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Today's Stichomancy for Sarah Silverman

The first excerpt represents the element of Air. It speaks of mental influences and the process of thought, and is drawn from The Crowd by Gustave le Bon:

before the Christian era the whole of Gaul, represented by sixty cities, built in common a temple near the town of Lyons in honour of Augustus. . . . Its priests, elected by the united Gallic cities, were the principal personages in their country. . . . It is impossible to attribute all this to fear and servility. Whole nations are not servile, and especially for three centuries. It was not the courtiers who worshipped the prince, it was Rome, and it was not Rome merely, but it was Gaul, it was Spain, it was Greece and Asia."

To-day the majority of the great men who have swayed men's minds no longer have altars, but they have statues, or their portraits

The second excerpt represents the element of Fire. It speaks of emotional influences and base passions, and is drawn from Pierrette by Honore de Balzac:

Sylvie began by helping Adele in the mornings to dust and arrange the furniture, under pretence that she did not know how to keep it looking as good as new. This dusting was soon a desired occupation to her, and the furniture, instead of losing its value in her eyes, became ever more precious. To use things without hurting them or soiling them or scratching the woodwork or clouding the varnish, that was the problem which soon became the mania of the old maid's life. Sylvie had a closet full of bits of wool, wax, varnish, and brushes, which she had learned to use with the dexterity of a cabinet-maker; she had her feather dusters and her dusting-cloths; and she rubbed away without fear of hurting herself,--she was so strong. The glance of her cold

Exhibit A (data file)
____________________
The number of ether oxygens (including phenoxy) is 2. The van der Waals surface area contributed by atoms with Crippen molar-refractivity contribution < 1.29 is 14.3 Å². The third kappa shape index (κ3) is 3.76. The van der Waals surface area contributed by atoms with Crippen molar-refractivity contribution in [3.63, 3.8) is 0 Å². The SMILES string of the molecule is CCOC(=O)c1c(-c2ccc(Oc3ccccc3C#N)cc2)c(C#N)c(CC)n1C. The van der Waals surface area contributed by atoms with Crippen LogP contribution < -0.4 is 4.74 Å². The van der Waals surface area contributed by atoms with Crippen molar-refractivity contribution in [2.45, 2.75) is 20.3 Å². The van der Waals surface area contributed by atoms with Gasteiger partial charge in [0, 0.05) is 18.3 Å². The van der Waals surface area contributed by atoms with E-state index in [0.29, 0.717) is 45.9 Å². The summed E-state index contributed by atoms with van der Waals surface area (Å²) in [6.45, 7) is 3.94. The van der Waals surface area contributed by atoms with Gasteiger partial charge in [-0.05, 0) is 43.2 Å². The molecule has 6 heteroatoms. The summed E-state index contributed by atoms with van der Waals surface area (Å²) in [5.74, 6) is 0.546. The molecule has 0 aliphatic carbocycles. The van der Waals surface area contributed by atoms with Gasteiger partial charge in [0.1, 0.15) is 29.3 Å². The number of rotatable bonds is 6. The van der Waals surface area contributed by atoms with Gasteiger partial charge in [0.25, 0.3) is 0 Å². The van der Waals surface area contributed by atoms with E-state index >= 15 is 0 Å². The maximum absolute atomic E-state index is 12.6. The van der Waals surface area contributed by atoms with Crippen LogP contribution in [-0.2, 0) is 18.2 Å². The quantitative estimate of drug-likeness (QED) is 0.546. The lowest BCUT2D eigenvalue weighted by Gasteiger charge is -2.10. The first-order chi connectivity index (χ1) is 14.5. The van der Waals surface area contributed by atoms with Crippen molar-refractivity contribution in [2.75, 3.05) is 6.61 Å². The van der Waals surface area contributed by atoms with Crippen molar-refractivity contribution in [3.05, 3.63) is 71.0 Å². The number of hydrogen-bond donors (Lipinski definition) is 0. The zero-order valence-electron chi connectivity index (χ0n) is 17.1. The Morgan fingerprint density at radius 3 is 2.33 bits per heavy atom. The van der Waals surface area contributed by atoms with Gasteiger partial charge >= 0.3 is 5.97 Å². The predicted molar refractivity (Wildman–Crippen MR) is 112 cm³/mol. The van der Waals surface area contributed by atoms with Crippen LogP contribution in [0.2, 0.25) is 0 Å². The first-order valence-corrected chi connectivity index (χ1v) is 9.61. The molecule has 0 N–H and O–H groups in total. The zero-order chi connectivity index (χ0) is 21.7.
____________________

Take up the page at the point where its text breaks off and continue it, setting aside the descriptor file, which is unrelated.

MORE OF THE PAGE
The third excerpt represents the element of Water. It speaks of pure spiritual influences and feelings of love, and is drawn from Tattine by Ruth Ogden [Mrs. Charles W. Ide]:

all," thought Tattine's Mother, standing pale and trembling at her window, and watching the road which the wagonette would have to come. And then what did she see but Barney, trotting bravely up the hill, with the geese still craning their necks through the laths of the cage, but the reins dragging through the mud of the roadway, and with no children in the little cart. Close behind him came the wagonette, which Barney was cleverly managing to keep well ahead of, but Mrs. Gerald soon discovered that neither were the children in that either. In an instant she was down the stairs and out on the porch to meet Patrick at the door.

"It isn't possible you have no word of the children?" she cried excitedly.

"Patrick Kirk says they started home by the ford in time to reach here an hour

The fourth excerpt represents the element of Earth. It speaks of physical influences and the impact of the unseen on the visible world, and is drawn from She Stoops to Conquer by Oliver Goldsmith:

TONY. (Still gazing.) A damned up and down hand, as if it was disguised in liquor.--(Reading.) Dear Sir,--ay, that's that. Then there's an M, and a T, and an S, but whether the next be an izzard, or an R, confound me, I cannot tell.

MRS. HARDCASTLE. What's that, my dear? Can I give you any assistance?

MISS NEVILLE. Pray, aunt, let me read it. Nobody reads a cramp hand better than I. (Twitching the letter from him.) Do you know who it is from?

TONY. Can't tell, except from Dick Ginger, the feeder.

MISS NEVILLE. Ay, so it is. (Pretending to read.) Dear 'Squire,

She Stoops to Conquer